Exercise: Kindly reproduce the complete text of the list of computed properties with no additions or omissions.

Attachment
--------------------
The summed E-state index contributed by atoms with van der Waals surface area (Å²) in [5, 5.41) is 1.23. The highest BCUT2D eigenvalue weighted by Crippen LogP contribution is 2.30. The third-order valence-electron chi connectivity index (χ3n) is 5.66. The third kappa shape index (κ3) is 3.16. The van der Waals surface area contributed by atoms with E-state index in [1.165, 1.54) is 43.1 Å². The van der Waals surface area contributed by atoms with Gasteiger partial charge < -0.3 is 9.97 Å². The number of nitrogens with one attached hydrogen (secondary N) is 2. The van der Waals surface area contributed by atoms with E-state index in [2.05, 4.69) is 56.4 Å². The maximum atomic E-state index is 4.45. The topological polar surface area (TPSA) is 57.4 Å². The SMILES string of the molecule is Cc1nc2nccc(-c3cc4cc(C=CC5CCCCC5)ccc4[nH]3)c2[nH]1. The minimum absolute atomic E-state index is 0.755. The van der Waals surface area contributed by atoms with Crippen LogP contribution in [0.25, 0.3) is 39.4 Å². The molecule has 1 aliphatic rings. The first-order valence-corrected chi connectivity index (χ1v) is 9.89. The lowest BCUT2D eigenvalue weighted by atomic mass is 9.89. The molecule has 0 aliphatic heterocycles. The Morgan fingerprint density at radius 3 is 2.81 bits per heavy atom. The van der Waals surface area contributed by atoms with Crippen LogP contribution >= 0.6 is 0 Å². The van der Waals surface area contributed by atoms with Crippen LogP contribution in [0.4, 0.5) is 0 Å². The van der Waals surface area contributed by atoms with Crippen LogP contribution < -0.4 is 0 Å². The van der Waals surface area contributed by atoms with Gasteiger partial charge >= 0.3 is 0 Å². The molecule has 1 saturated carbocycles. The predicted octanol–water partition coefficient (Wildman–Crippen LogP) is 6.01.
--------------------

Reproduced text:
The summed E-state index contributed by atoms with van der Waals surface area (Å²) in [5, 5.41) is 1.23. The highest BCUT2D eigenvalue weighted by Crippen LogP contribution is 2.30. The third-order valence-electron chi connectivity index (χ3n) is 5.66. The third kappa shape index (κ3) is 3.16. The van der Waals surface area contributed by atoms with E-state index in [1.165, 1.54) is 43.1 Å². The van der Waals surface area contributed by atoms with Gasteiger partial charge < -0.3 is 9.97 Å². The number of nitrogens with one attached hydrogen (secondary N) is 2. The van der Waals surface area contributed by atoms with E-state index in [2.05, 4.69) is 56.4 Å². The maximum atomic E-state index is 4.45. The topological polar surface area (TPSA) is 57.4 Å². The SMILES string of the molecule is Cc1nc2nccc(-c3cc4cc(C=CC5CCCCC5)ccc4[nH]3)c2[nH]1. The minimum absolute atomic E-state index is 0.755. The van der Waals surface area contributed by atoms with Crippen LogP contribution in [0.25, 0.3) is 39.4 Å². The molecule has 1 aliphatic rings. The first-order valence-corrected chi connectivity index (χ1v) is 9.89. The lowest BCUT2D eigenvalue weighted by atomic mass is 9.89. The molecule has 0 aliphatic heterocycles. The Morgan fingerprint density at radius 3 is 2.81 bits per heavy atom. The van der Waals surface area contributed by atoms with Crippen LogP contribution >= 0.6 is 0 Å². The van der Waals surface area contributed by atoms with Crippen LogP contribution in [0.4, 0.5) is 0 Å². The van der Waals surface area contributed by atoms with Crippen LogP contribution < -0.4 is 0 Å². The van der Waals surface area contributed by atoms with Gasteiger partial charge >= 0.3 is 0 Å². The molecule has 1 saturated carbocycles. The predicted octanol–water partition coefficient (Wildman–Crippen LogP) is 6.01.